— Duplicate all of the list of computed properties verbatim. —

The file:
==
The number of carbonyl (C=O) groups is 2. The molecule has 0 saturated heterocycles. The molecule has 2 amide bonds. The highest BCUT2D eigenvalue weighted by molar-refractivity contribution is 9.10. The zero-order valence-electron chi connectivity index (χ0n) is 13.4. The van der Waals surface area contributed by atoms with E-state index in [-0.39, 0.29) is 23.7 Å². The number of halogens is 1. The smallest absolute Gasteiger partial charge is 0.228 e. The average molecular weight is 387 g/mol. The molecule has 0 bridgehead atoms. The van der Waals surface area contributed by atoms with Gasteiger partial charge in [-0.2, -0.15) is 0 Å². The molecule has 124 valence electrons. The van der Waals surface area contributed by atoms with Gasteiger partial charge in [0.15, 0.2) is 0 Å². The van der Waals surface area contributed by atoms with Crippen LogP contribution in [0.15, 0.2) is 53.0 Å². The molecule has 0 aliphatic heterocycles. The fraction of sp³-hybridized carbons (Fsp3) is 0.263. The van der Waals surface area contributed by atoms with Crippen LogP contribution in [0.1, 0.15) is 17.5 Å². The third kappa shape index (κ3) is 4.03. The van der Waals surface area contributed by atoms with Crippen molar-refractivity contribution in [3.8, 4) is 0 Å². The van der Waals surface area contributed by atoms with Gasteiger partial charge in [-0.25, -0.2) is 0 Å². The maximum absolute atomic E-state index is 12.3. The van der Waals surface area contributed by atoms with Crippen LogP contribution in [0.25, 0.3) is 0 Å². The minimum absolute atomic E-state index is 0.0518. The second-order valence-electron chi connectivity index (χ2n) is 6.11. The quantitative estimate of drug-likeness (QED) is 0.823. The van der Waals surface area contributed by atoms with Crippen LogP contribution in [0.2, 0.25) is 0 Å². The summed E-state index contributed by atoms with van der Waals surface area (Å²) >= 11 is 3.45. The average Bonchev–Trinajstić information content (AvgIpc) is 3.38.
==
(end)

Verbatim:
The number of carbonyl (C=O) groups is 2. The molecule has 0 saturated heterocycles. The molecule has 2 amide bonds. The highest BCUT2D eigenvalue weighted by molar-refractivity contribution is 9.10. The zero-order valence-electron chi connectivity index (χ0n) is 13.4. The van der Waals surface area contributed by atoms with E-state index in [-0.39, 0.29) is 23.7 Å². The number of halogens is 1. The smallest absolute Gasteiger partial charge is 0.228 e. The average molecular weight is 387 g/mol. The molecule has 0 bridgehead atoms. The van der Waals surface area contributed by atoms with Gasteiger partial charge in [-0.2, -0.15) is 0 Å². The molecule has 124 valence electrons. The van der Waals surface area contributed by atoms with Gasteiger partial charge in [0.15, 0.2) is 0 Å². The van der Waals surface area contributed by atoms with Crippen LogP contribution in [0.15, 0.2) is 53.0 Å². The molecule has 0 aliphatic heterocycles. The fraction of sp³-hybridized carbons (Fsp3) is 0.263. The van der Waals surface area contributed by atoms with Crippen LogP contribution in [0.1, 0.15) is 17.5 Å². The third kappa shape index (κ3) is 4.03. The van der Waals surface area contributed by atoms with Crippen molar-refractivity contribution in [3.8, 4) is 0 Å². The van der Waals surface area contributed by atoms with Gasteiger partial charge in [-0.25, -0.2) is 0 Å². The maximum absolute atomic E-state index is 12.3. The van der Waals surface area contributed by atoms with Crippen LogP contribution in [0.25, 0.3) is 0 Å². The minimum absolute atomic E-state index is 0.0518. The second-order valence-electron chi connectivity index (χ2n) is 6.11. The quantitative estimate of drug-likeness (QED) is 0.823. The van der Waals surface area contributed by atoms with Crippen LogP contribution in [0.2, 0.25) is 0 Å². The summed E-state index contributed by atoms with van der Waals surface area (Å²) >= 11 is 3.45. The average Bonchev–Trinajstić information content (AvgIpc) is 3.38.